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Watch the Birdie
Remind Me
Watch the Birdie

Watch the Birdie

The Red Skelton vehicle Watch the Birdie (1950) finds the comedian as the operator of a photography store who, in the course of trying to become a news cameraman, comes to the rescue of Arlene Dahl, the head of a housing project that is being sabotaged by Leon Ames. Slapstick and horseplay abound, with Skelton even playing his character's own father and grandfather.

Ann Miller is also on hand; she was hot off the classic On the Town (1949), and MGM made a point of advertising this new film as her first non-musical. She would ultimately appear with Skelton in four features, though in the first, Having Wonderful Time (1938), she was uncredited. Their other joint efforts were Texas Carnival (1951) and Lovely to Look at (1952).

Skelton and Dahl had just teamed successfully in A Southern Yankee (1948) and Three Little Words (1950), and so were paired again. It was the lovely Dahl's fifth studio assignment in 12 months; she was rapidly ascending the ladder at MGM. Soon after the release of this film, Dahl wed Lex Barker, her first of six husbands.

For Skelton, Watch the Birdie was an immediate follow-up to Three Little Words, which had been a sizable hit. This one, however, was not a moneymaker, and reviews were mixed to negative. The New York Times, for instance, said, "Either Red Skelton is weakening or his writers have sadly let him down. There is little credit in it for the star... Miss Dahl has the job of playing straight to a virtual vacuum, and Ann Miller bears up rather bravely in a small and humiliating role. The time has come for Mr. Skelton to look for a new formula."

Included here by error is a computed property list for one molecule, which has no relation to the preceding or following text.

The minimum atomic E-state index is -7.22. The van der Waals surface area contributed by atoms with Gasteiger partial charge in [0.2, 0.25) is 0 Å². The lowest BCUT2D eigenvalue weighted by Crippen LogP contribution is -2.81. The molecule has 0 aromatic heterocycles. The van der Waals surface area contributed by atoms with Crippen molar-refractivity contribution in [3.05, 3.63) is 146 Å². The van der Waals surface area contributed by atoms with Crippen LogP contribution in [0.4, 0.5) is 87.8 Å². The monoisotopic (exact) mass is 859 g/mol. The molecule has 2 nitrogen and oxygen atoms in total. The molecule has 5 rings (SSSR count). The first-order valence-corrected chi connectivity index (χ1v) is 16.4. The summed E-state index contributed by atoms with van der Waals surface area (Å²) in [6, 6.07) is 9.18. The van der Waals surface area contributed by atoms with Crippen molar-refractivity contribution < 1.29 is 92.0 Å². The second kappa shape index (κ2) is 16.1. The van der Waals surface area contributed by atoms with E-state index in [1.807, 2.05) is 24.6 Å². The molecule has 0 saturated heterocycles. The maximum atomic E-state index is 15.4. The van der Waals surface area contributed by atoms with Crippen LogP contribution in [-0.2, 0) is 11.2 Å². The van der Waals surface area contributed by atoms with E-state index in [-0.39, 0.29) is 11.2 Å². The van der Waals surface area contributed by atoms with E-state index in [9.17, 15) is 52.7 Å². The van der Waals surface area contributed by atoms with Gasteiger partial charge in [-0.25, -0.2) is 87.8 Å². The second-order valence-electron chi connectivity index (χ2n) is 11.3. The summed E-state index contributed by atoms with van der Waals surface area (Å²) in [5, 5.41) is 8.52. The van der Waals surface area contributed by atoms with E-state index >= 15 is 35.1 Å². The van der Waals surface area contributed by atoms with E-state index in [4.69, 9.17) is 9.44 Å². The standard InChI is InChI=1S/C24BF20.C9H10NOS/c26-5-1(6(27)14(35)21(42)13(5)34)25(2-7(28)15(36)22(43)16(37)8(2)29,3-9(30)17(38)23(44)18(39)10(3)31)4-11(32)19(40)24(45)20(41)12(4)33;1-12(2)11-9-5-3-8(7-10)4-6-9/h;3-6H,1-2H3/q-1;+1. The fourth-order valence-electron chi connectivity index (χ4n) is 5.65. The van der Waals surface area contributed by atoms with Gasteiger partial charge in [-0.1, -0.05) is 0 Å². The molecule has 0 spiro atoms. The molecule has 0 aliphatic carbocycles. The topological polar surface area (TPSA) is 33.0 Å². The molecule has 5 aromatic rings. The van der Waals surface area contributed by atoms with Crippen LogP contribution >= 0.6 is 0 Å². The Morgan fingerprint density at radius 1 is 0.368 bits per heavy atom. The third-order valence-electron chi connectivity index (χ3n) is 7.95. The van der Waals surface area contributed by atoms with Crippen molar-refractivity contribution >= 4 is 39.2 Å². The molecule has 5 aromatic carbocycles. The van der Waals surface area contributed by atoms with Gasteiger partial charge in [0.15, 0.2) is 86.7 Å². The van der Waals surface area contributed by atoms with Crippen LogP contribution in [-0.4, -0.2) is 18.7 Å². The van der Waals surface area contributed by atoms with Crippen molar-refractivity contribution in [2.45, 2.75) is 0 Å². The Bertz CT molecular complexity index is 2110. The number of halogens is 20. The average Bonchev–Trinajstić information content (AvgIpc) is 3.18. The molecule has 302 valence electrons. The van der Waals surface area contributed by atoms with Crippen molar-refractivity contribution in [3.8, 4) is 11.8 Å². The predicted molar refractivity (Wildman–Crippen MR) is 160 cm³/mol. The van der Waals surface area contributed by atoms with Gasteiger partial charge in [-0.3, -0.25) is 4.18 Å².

The Hollywood Reporter, on the other hand, declared, "Skelton handles the three generations with genuine artistry. Arlene Dahl, Ann Miller and Pam Britton take care of the pulchritude side most effectively and delightfully. Miss Dahl is beautiful and capable as the ingénue, and Miss Miller shows some real comedy talent as the beauty contest winner."

Variety's review was less effusive but still positive: "Red Skelton's cornball comedy is excuse enough for Watch the Birdie. Comic's followers will like it and others will find much to chuckle at... Broad and zany, plot uses a lot of gadgets as laugh assists. Included among these are clips from two earlier Metro releases, Johnny Eager [1942] and Boom Town [1940], setting up a neat sequence that instructs Skelton in the proper wooing of a miss, instructors being Lana Turner and Robert Taylor in the first clip and Clark Gable and Claudette Colbert in the second." (In typical Variety language, the reviewer added: "In the gam display Miss Miller registers.")

Parts of Watch the Birdie were inspired by Buster Keaton's The Cameraman (1928). Keaton, in fact, was at this point working as a gagman at MGM, advising Skelton on several films. Keaton tried to talk Louis B. Mayer into letting him actually write and direct comedies with Skelton, but the studio chief refused.

Producer: Harry Ruskin
Director: Jack Donohue
Screenplay: Ivan Tors, Devery Freeman, Harry Ruskin; Marshall Neilan, Jr. (story)
Cinematography: Paul C. Vogel
Art Direction: Cedric Gibbons
Music: Georgie Stoll
Film Editing: John Faure, Robert Watts, Ferris Webster
Cast: Red Skelton (Rusty Cammeron/Pop Cammeron/Grandpop Cammeron), Arlene Dahl (Lucia Corlane), Ann Miller (Miss Lucky Vista), Leon Ames (Grantland D. Farns), Pam Britton (Mrs. Shanway), Richard Rober (Mr. Hugh Shanway).
BW-71m. Closed Captioning.

by Jeremy Arnold